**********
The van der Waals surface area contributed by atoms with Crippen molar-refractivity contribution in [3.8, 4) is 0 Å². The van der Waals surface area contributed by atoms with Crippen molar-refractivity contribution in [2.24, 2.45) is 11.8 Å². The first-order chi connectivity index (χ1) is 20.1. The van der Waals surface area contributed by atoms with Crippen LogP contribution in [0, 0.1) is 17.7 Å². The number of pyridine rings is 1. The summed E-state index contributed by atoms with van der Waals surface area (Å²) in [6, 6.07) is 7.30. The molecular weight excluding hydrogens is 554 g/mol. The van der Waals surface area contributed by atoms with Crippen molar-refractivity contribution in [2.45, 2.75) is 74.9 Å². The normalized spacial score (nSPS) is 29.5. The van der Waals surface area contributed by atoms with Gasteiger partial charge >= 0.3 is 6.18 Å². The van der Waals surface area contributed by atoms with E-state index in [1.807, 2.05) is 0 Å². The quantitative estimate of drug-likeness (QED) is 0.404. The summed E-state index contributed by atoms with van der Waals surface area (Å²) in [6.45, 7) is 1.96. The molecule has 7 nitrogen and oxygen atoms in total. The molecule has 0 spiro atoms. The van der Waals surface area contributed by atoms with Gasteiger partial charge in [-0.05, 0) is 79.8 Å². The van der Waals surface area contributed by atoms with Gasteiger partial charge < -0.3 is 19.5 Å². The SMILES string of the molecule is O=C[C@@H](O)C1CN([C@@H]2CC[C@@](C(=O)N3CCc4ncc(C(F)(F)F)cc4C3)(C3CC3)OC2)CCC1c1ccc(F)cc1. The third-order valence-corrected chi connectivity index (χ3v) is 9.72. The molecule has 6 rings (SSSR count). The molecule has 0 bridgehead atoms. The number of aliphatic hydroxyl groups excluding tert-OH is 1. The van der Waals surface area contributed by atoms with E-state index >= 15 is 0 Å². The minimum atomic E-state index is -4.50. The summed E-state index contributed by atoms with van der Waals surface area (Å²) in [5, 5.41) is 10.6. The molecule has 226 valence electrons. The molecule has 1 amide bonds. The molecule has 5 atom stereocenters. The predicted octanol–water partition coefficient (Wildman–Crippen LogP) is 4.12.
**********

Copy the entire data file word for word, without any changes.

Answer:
The van der Waals surface area contributed by atoms with Crippen molar-refractivity contribution in [3.8, 4) is 0 Å². The van der Waals surface area contributed by atoms with Crippen molar-refractivity contribution in [2.24, 2.45) is 11.8 Å². The first-order chi connectivity index (χ1) is 20.1. The van der Waals surface area contributed by atoms with Crippen LogP contribution in [0, 0.1) is 17.7 Å². The number of pyridine rings is 1. The summed E-state index contributed by atoms with van der Waals surface area (Å²) in [6, 6.07) is 7.30. The molecular weight excluding hydrogens is 554 g/mol. The van der Waals surface area contributed by atoms with Crippen molar-refractivity contribution in [2.45, 2.75) is 74.9 Å². The normalized spacial score (nSPS) is 29.5. The van der Waals surface area contributed by atoms with Gasteiger partial charge >= 0.3 is 6.18 Å². The van der Waals surface area contributed by atoms with E-state index in [1.807, 2.05) is 0 Å². The quantitative estimate of drug-likeness (QED) is 0.404. The summed E-state index contributed by atoms with van der Waals surface area (Å²) in [6.45, 7) is 1.96. The molecule has 7 nitrogen and oxygen atoms in total. The molecule has 0 spiro atoms. The van der Waals surface area contributed by atoms with Gasteiger partial charge in [-0.05, 0) is 79.8 Å². The van der Waals surface area contributed by atoms with Gasteiger partial charge < -0.3 is 19.5 Å². The SMILES string of the molecule is O=C[C@@H](O)C1CN([C@@H]2CC[C@@](C(=O)N3CCc4ncc(C(F)(F)F)cc4C3)(C3CC3)OC2)CCC1c1ccc(F)cc1. The third-order valence-corrected chi connectivity index (χ3v) is 9.72. The molecule has 6 rings (SSSR count). The molecule has 0 bridgehead atoms. The number of aliphatic hydroxyl groups excluding tert-OH is 1. The van der Waals surface area contributed by atoms with E-state index >= 15 is 0 Å². The minimum atomic E-state index is -4.50. The summed E-state index contributed by atoms with van der Waals surface area (Å²) in [5, 5.41) is 10.6. The molecule has 226 valence electrons. The molecule has 1 amide bonds. The molecule has 5 atom stereocenters. The predicted octanol–water partition coefficient (Wildman–Crippen LogP) is 4.12.